The Carillion debacle has brought new energy to calls for government to abandon public service outsourcing. It has revealed some of the major flaws in the way private sector providers are used.
Working out how to make markets work for the public – as both taxpayers and services users – is an urgent necessity, and a critical question for the Institute for Government. There is much more than public embarrassment at stake – when private contractors fail, service users and the public purse both suffer.
Despite the problems with outsourcing, whole-scale insourcing is not necessarily the answer to the question of how we should run and improve public services in challenging times.
That was the message which emerged when three panellists – historian and journalist Nick Timmins, former Blair policy advisor Julian Le Grand, and former Universities Minister David Willetts – brought to bear their combined decades of experience watching or doing public service reform at our event on how we should manage public services.
Carillion may be the latest incident to hit the headlines but, argued Nick Timmins, there has already been a broader loss of faith in the power of public service markets over the last five years.
This doesn’t just mean rising calls from the Opposition for sweeping insourcing and renationalisation. Far from solidifying the age of competition as it was intended to do, Andrew Lansley’s 2012 Health and Social Care Act was apparently its high watermark. The NHS has not embraced Lansley’s competitive reforms. Instead, health and social care leaders are having to work around them in order to better integrate their services.
But if the public, politicians and policy makers are starting to re-examine the benefits of quasi-markets, there is nothing clearly lined up to replace it.
Julian Le Grand – an architect of choice and competition models under New Labour – argued that they had it right all along. The spectacular failure of Carillion, he said, masks the “stories of modest success” in outsourcing.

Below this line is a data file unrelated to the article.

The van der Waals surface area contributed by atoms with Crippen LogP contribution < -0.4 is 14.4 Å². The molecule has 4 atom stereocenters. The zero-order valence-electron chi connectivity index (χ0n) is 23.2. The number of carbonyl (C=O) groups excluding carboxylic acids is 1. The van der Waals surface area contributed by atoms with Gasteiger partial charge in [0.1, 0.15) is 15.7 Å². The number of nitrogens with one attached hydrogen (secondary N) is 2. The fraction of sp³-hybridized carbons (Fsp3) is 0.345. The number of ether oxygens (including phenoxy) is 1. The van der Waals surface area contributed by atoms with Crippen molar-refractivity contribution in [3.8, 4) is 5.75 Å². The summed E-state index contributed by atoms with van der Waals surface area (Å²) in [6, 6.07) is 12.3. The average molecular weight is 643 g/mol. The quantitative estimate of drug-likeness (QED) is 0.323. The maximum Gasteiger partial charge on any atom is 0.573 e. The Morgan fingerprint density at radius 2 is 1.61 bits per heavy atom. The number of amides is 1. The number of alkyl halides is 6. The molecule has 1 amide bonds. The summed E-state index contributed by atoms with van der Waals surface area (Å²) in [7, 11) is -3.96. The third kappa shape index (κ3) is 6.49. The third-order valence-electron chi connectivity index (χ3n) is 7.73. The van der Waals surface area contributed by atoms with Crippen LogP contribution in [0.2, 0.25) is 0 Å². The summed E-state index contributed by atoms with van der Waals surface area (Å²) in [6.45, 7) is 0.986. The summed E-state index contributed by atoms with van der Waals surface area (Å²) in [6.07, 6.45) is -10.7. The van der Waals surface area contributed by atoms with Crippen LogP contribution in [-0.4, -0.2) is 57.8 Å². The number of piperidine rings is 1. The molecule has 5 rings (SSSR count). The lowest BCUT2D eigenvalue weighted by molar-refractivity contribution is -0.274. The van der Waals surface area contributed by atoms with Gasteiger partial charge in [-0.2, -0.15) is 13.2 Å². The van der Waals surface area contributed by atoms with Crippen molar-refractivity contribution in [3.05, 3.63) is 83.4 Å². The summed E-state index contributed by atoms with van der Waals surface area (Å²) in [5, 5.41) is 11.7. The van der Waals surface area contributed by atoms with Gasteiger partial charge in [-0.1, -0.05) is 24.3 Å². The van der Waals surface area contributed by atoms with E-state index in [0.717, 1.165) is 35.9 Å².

Competition, he argued, could improve standards even in times of austerity – if it’s allowed to work properly. When asked about the dangers of large-scale providers dominating the market, Le Grand said he saw promise in new non-profit models such as Public Service Mutuals. But David Willetts argued that the civil service capacity needed to manage those small contracts is too great – in his experience, an intermediary was necessary.
For Willetts, a newly minted technophile, big data points to new solutions. As more public services go online, rich new data sets become available. The information recorded as we interact with public services online allows for a much more sophisticated understanding of how people use them, and much more responsive policy making. In the end, the person best placed to deliver those services will be whoever the public trusts with their data.
Meanwhile, Nick Timmins saw potential for a return to the ‘trust’ model which characterised the early welfare state. The autonomy of professionals is no longer sacrosanct. But models which empower clinicians to improve performance in their own back yard, putting the data into their hands, are starting to bear real fruit in the NHS. "Professional pride" can make as much difference as "targets and terror".
Public service markets are inserted into inappropriate settings – entering into areas where there is no conceivable market. They tax the capacity and capability of the civil service. And they are dominated by too-big-to fail organisations.
But a future with no private sector involvement in delivering publicly-funded services is hard to imagine. Now, we need a better answer to how and where we can make these models work.
Watch the full event
Find out more about our event Managing public services: do we still know how to do it?